Coroner’s Final Report Confirms PCP Responsible for Moreno Valley Arrestee’s Death
MORENO VALLEY – Two months after the death of a man in custody, the Riverside Coroner confirmed that the homicide was linked to PCP usage.
On October 11, 2013 at 5:56 PM, Moreno Valley Police Department officers responded to a call regarding a man sitting in a vehicle in obvious distress and blocking the drive-through of the Burger King located near the 23000 block of Hemlock Avenue. The man was reported to be violently kicking and punching within the vehicle.
At the scene, officers approached Raymond Lewis Johnson, 41 of Moreno Valley. Based on Johnson’s size, apparent strength, and agitation, officers called for back up to handle the situation. Johnson was unresponsive when asked if he needed assistance and continued to flail within the vehicle. Officers presumed that he was under the influence and a danger to the public if allowed to flee from the scene in his vehicle.
Despite being doused with pepper spray, Johnson continued to refuse to leave the vehicle and made motions to drive away. He was warned that officers would be forced to use a taser, but continued to refuse to leave the vehicle. Johnson fought, even after the deployment of the taser. Johnson then climbed to the back of the vehicle and reached under the seat, concealing his hands. Concerned he might have a weapon, officers struck his legs with a baton, which again was ineffective.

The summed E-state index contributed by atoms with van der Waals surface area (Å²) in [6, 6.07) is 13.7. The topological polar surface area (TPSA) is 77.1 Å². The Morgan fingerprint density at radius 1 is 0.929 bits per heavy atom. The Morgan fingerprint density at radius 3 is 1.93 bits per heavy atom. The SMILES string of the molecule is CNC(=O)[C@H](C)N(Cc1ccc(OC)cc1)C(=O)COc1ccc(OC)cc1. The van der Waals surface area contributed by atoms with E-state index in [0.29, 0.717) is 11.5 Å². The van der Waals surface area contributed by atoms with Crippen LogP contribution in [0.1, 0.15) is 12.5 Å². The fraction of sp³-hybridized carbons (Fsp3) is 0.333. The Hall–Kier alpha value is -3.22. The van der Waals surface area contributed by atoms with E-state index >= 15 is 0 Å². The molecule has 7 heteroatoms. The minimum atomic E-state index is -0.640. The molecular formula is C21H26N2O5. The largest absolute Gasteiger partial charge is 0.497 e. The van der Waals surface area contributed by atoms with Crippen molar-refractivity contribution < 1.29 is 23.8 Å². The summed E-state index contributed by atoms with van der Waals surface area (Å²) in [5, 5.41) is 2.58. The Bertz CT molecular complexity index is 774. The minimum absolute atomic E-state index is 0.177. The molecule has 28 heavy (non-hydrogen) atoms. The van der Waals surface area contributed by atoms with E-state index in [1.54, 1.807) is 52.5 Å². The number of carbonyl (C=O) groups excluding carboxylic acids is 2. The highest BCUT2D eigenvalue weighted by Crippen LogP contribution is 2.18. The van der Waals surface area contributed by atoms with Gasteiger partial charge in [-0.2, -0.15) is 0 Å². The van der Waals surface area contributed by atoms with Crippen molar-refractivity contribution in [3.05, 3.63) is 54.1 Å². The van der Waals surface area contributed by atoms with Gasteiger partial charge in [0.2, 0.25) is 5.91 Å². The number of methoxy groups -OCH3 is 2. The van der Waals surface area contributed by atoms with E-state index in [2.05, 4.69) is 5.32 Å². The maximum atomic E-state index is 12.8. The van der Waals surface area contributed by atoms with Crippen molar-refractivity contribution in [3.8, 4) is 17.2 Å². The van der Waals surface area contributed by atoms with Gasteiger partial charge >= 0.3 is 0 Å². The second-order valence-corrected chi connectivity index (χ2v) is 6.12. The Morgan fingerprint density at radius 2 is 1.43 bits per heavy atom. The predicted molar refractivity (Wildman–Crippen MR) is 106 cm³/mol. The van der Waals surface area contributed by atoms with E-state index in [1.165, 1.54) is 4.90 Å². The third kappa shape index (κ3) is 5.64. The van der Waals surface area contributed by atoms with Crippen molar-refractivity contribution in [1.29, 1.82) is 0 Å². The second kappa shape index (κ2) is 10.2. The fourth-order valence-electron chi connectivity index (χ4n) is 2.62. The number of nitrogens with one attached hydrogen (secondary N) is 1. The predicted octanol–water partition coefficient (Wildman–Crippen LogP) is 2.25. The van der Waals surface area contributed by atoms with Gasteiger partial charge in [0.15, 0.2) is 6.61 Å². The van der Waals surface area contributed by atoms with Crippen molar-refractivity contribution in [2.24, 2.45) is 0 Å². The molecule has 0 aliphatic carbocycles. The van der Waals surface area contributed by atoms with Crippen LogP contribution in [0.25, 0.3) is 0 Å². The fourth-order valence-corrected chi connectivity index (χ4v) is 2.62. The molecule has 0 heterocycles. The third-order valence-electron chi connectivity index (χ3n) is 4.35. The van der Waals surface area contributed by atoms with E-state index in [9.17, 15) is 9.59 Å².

Removal of Johnson took the efforts of all officers on the scene, at which time he was placed on the ground, cuffed and an ambulance was called. While on the ground, Johnson stopped breathing. Officers began C.P.R. and continued until the ambulance arrived. Johnson was pronounced dead at the hospital.
According to the final coroner’s report released December 17, the cause of death was “Hypertensive Cardiovascular Disease with other significant condition of Acute Phencyclidine (PCP) intoxication and physical altercation with law enforcement.” Johnson had an enlarged heart, which greatly increases the risk for a heart attack. The amount of PCP in his blood stream was consistent with other reported fatalities.
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